A Florida married debtor deposits paychecks payable to himself into a tenants by entireties bank account; is the deposit into the entireties account a fraudulent transfer when the debtor’s wages are exempt from garnishment?
This interesting question was the subject of a Pennsylvania bankruptcy cases. Pennsylvania law recognizes tenants by entireties exemption, and Pennsylvania law prohibits wage garnishments. An married debtor filed Chapter 7 bankruptcy individually. For most of his working life his paychecks were automatically deposited into an entireties bank account His wife deposited her separate money in to the same account. The trustee argued that the debtor’s bank deposits of his paycheck in to a joint account was a fraudulent transfer.
The court found that the debtor did not intentionally make a fraudulent transfer of his paycheck because he did not change his long-standing practice of depositing to a joint account just because he encountered a creditor problem. The court did, however, find that the deposits were “constructive fraud” under Pennsylvania law because the deposits to the joint account were without adequate consideration and were made when the debtor was insolvent.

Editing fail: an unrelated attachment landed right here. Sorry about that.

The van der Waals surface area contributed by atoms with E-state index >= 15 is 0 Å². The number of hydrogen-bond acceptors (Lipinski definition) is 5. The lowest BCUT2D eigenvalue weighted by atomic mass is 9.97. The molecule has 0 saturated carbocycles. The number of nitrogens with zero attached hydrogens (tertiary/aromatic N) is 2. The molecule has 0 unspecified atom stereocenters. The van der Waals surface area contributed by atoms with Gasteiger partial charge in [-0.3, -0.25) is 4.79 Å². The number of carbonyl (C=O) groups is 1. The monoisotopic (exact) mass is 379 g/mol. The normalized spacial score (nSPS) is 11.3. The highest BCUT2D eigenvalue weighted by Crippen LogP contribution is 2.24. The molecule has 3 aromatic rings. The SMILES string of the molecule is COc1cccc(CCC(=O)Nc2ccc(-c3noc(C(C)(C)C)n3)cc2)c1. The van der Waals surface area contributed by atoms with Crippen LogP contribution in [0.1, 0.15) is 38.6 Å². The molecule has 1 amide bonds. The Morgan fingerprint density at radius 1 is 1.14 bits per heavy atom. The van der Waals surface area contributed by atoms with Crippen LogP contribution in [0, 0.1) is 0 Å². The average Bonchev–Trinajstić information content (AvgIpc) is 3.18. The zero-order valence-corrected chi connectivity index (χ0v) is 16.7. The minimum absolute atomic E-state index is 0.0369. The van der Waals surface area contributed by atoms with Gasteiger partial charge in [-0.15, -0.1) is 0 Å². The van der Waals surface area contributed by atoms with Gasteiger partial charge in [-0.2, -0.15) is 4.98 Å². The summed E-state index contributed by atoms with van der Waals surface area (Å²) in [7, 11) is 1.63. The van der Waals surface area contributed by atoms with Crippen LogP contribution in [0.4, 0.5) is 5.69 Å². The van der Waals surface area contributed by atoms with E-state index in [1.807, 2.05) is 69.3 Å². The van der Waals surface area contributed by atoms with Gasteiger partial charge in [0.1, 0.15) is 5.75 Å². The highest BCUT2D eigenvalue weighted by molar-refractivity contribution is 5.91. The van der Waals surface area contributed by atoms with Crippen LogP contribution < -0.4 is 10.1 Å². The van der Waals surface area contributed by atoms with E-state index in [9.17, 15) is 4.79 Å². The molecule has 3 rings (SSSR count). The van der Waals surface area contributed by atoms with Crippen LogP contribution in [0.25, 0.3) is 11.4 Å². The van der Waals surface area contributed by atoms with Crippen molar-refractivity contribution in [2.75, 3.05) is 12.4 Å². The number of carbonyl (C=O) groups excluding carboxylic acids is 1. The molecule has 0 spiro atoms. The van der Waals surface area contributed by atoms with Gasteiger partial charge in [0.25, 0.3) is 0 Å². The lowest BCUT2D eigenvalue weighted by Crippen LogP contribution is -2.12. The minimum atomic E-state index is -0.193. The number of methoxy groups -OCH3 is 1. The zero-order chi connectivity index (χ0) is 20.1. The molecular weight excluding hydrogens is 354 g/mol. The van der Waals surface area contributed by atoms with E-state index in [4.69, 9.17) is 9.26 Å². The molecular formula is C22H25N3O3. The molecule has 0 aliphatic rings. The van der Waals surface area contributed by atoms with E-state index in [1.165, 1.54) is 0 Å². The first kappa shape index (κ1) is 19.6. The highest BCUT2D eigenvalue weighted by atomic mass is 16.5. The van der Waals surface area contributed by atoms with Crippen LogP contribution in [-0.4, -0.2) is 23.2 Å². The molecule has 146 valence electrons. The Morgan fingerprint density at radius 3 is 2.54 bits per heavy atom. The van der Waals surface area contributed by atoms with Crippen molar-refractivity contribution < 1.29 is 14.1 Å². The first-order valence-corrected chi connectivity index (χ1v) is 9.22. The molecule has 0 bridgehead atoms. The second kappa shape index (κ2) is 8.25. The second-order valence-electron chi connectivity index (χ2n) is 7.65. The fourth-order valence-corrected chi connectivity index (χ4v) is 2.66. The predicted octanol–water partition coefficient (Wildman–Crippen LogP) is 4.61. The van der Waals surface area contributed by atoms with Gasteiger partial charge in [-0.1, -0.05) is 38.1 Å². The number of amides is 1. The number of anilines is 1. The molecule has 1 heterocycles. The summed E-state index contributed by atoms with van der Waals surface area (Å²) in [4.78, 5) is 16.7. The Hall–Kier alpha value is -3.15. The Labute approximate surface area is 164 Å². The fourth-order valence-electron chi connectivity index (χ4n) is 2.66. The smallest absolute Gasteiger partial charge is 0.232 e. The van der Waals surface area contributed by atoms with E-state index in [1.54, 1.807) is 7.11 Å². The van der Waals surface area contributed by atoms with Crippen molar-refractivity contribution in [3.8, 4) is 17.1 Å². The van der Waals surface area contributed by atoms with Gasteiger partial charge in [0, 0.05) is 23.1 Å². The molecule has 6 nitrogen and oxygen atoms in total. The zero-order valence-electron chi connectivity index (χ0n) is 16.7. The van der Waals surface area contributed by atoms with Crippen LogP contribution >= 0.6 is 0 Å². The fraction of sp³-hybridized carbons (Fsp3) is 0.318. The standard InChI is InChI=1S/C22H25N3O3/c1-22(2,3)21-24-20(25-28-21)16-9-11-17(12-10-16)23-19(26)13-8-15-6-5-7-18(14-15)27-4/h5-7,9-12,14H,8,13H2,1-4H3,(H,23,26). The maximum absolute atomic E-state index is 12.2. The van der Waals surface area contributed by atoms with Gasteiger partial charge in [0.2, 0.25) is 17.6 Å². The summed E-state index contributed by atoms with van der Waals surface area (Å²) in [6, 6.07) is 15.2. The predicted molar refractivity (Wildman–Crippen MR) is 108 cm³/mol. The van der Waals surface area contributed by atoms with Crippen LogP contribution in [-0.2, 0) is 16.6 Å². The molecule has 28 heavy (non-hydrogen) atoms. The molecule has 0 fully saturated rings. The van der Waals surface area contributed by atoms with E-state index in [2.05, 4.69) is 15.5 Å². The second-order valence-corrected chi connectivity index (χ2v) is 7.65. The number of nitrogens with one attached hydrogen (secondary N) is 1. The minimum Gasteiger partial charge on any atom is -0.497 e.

The debtor argued that the deposits were not “transfers” at all because the wages were exempt from garnishment and because the fraudulent transfer laws in Pennsylvania (and Florida) exclude exempt assets from the definition of transfers. The bankruptcy court said that even though the wages were exempt from garnishment, the wages became non-exempt property when received by the debtor and were therefore within the definition of assets subject to transfer.
Florida law exempts wages for six months after they are paid if deposited into a financial account. There is no such provision in Pennsylvania law. In Florida, this debtor’s wages would probably retain their characteristic as an exempt assets, and therefore not subject to fraudulent transfer, after the debtor received the wages and deposited them into a joint financial account.